International Rivers' Comments on Greenhouse Gas Emissions to UNESCO/IHA

Friday, March 13, 2009

International Rivers' Comments on the UNESCO/IHA Measurement Specification Guidance

The document provides a lot of detail on measurements needed to assess greenhouse gas emissions from reservoirs. But it does not present the relative importance/weighting of each of the components of the equation and therefore how each of the measurements fits into the overall calculation of the climate impact of building a dam and reservoir. Explaining the relative importance of the different processes is important as this would clarify which processes are the main contributors to GHG emissions from reservoirs. Then attention can be focused on the measurements of processes that account for the bulk of the emissions. Additionally, the document does not discuss the accuracy and precision (i.e. what are the error bars) for any of the measurement techniques discussed.

The document narrowly defines gross emissions as "those measured at the water-air surface" (p. 16, lines 510-511). Emissions from the construction of the dam are not included. This includes the use of fossil fuels by machinery and the production of building materials, in particular cement, and deforestation for the construction of roads, power lines, resettlement sites etc. Greenhouse gas emissions from the above-water decay of semi-submerged trees would also not be considered under this definition. A recent publication from Fearnside (2008) discusses this in further detail.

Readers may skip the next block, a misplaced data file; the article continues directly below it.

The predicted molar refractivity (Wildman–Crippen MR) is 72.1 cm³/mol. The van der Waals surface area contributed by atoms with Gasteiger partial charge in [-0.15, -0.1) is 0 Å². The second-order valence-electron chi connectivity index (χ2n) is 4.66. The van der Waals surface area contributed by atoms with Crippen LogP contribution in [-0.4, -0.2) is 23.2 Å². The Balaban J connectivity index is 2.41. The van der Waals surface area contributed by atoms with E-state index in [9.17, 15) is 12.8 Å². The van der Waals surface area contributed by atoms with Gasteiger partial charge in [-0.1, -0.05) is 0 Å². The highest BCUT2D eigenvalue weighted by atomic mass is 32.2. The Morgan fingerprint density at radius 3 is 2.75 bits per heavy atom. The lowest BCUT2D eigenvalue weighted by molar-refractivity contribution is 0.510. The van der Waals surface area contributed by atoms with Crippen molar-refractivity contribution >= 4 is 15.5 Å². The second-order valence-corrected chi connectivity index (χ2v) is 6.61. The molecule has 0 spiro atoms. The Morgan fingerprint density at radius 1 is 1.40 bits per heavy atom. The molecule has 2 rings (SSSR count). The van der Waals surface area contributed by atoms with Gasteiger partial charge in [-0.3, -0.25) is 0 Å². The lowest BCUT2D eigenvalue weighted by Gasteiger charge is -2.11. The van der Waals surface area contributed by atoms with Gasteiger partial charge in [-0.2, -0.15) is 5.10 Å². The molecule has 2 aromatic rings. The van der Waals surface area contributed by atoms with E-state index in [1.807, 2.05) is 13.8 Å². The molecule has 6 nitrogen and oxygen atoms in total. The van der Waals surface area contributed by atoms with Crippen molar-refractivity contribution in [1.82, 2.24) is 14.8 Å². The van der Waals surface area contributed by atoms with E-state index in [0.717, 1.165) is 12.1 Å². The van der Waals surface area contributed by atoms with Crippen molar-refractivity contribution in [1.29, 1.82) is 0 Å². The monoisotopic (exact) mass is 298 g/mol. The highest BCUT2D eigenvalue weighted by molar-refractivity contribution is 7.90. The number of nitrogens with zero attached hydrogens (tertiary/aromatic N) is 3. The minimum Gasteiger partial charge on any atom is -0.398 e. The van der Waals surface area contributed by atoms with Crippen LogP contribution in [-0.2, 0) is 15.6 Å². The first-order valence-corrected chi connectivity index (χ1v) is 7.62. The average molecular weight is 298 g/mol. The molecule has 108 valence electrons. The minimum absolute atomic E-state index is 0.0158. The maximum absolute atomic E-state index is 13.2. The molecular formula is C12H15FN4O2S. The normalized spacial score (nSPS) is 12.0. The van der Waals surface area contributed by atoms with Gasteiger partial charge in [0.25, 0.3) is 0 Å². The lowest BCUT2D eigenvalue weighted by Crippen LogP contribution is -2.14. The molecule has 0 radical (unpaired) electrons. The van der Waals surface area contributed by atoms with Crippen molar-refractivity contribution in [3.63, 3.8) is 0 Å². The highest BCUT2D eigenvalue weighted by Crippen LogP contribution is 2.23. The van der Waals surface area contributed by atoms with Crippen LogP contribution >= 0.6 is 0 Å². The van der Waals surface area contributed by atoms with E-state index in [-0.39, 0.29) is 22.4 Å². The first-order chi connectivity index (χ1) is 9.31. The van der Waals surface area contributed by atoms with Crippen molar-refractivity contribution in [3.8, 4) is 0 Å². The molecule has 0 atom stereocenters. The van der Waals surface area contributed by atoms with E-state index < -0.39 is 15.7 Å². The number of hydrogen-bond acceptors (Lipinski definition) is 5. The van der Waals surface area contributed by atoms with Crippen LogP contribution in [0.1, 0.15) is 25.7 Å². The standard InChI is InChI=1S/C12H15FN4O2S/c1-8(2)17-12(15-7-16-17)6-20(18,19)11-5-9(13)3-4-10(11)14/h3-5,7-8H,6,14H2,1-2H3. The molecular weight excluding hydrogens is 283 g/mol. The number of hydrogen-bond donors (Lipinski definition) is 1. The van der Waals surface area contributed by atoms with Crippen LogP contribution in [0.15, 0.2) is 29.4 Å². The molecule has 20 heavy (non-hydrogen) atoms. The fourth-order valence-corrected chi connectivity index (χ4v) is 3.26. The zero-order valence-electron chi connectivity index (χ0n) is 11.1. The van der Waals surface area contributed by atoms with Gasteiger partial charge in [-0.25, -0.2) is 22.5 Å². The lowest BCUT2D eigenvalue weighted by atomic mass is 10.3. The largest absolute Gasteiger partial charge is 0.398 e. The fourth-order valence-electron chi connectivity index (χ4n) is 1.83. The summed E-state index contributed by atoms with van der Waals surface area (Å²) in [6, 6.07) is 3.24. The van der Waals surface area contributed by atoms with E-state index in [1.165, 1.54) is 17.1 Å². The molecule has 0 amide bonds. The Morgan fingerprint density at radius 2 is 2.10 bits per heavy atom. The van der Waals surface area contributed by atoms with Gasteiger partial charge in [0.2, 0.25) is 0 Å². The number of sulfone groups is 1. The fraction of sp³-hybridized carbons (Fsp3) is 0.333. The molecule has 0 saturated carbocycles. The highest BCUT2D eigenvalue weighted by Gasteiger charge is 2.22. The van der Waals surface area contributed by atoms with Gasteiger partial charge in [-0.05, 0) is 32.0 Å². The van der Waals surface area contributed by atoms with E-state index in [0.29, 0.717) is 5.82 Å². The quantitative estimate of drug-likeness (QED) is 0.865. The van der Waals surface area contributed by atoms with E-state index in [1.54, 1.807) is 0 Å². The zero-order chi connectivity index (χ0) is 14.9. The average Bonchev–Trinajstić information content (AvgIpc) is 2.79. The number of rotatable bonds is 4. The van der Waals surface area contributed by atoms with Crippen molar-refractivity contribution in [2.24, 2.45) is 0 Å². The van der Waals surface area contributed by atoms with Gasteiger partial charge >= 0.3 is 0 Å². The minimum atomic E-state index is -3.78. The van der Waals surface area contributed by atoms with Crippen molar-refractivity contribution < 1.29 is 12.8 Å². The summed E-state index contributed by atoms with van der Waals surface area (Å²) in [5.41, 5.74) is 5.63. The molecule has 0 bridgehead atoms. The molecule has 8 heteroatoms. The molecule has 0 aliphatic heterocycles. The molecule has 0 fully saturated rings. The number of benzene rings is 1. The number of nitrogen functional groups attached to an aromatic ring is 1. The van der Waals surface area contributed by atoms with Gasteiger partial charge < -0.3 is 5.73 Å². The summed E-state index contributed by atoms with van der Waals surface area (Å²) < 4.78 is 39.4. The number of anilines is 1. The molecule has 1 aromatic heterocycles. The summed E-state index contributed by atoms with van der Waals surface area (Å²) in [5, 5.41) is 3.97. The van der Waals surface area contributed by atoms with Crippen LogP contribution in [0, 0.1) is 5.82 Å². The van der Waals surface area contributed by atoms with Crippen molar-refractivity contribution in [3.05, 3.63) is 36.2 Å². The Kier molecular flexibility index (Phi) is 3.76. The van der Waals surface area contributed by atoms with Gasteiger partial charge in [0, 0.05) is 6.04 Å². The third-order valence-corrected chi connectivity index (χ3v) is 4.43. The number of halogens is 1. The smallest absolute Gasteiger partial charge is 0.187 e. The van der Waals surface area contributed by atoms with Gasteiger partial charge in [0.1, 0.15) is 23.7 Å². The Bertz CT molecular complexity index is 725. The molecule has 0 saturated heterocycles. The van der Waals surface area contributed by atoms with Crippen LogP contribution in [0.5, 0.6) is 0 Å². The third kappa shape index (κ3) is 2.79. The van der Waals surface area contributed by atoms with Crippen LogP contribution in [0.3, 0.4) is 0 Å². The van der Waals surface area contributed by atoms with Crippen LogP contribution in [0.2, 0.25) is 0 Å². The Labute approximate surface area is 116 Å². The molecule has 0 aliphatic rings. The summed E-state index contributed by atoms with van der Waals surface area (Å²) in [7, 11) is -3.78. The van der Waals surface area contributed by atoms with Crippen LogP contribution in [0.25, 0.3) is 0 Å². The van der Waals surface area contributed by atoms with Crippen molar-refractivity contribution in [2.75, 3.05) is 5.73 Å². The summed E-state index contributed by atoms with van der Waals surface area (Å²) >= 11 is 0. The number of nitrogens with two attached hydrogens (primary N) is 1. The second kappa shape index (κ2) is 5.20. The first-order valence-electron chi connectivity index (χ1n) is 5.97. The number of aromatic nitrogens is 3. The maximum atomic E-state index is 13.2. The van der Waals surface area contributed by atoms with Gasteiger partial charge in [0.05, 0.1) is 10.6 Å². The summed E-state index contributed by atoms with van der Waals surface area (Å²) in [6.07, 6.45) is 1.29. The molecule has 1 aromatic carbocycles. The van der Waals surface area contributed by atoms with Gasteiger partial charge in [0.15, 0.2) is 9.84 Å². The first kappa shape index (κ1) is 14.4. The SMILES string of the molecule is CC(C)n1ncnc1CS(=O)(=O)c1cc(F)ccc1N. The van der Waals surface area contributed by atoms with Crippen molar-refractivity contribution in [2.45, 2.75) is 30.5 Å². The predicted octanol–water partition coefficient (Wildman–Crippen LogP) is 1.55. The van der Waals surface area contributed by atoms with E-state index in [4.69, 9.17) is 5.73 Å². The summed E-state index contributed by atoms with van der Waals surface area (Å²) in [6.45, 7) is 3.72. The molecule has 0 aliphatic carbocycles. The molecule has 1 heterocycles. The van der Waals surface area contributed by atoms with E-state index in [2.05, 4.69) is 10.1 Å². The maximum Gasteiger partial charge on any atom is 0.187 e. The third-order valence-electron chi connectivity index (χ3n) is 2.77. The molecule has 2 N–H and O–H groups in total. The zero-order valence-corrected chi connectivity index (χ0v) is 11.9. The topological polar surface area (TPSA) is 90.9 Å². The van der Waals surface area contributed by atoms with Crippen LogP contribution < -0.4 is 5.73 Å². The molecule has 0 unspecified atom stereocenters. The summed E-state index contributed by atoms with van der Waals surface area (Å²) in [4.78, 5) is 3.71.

While the document discusses the importance of making measurements downstream of the reservoir site (p. 22, lines 780-788), it does not specifically call for assessing the change in nutrient delivery and primary productivity in the coastal zone. Primary productivity in the ocean is an important global sink of carbon that is weakened by the damming of rivers. This is particularly important in light of the fact that the Amazon River plume provides the fuel for the carbon drawdown of 27 million metric tons annually (Subramaniam et al., 2008). It is likely that river plumes in other parts of the world play a similar role.

On a related note, the document assumes that carbon sedimented in the reservoir is a net sink (p. 13-14, lines 418-426). The sequestration that occurs in a reservoir has a limited lifespan (because of e.g. dam decommissioning, dam failure or efforts to scour/dredge the reservoir to increase its lifespan). Under unperturbed conditions, this carbon may have been deposited in the ocean, which is likely to be more effective at carbon sequestration.

While the document considers the possibility of methane production by methanogenesis (p. 13, line 420-421), the procedures for measuring carbon mass flow and carbon storage in sediments (p. 39, lines 1342-1359) fails to recommend the use of flux chambers to quantify the outgassing of methane. In fact, this section is rather sparse on details concerning measurements of carbon flows in sediments.

On page 26, Figure 4, the relationship between reservoir age and CO2 flux is displayed only for boreal dams. Does this relationship also hold for tropical dams, the primary contributor of greenhouse gas emissions from hydropower? The gray bar, which represents the "natural variation range" is misleading. Prior to the construction of the dam, many of these reservoirs were actually wetlands or forest, i.e. carbon sinks, not sources. Even if the CO2 flux out of the reservoir is comparable to emissions from natural lakes, this is of little relevance given that reservoirs normally flood mainly terrestrial rather than lacustrine ecosystems.


Fearnside, P.M. (2008)
Hidrelétricas como Fábricas de Metano e o Papel dos Reservatórios em Áreas de Floresta Topical na Emissão de Gases de Efeito Estufa, Oecologia Brasiliensis, 12:100-115.

Subramaniam, A. et al. (2008) Amazon River Enhances Diazotrophy and Carbon Sequestration in the Tropical North Atlantic Ocean, PNAS, 105:10460-10465.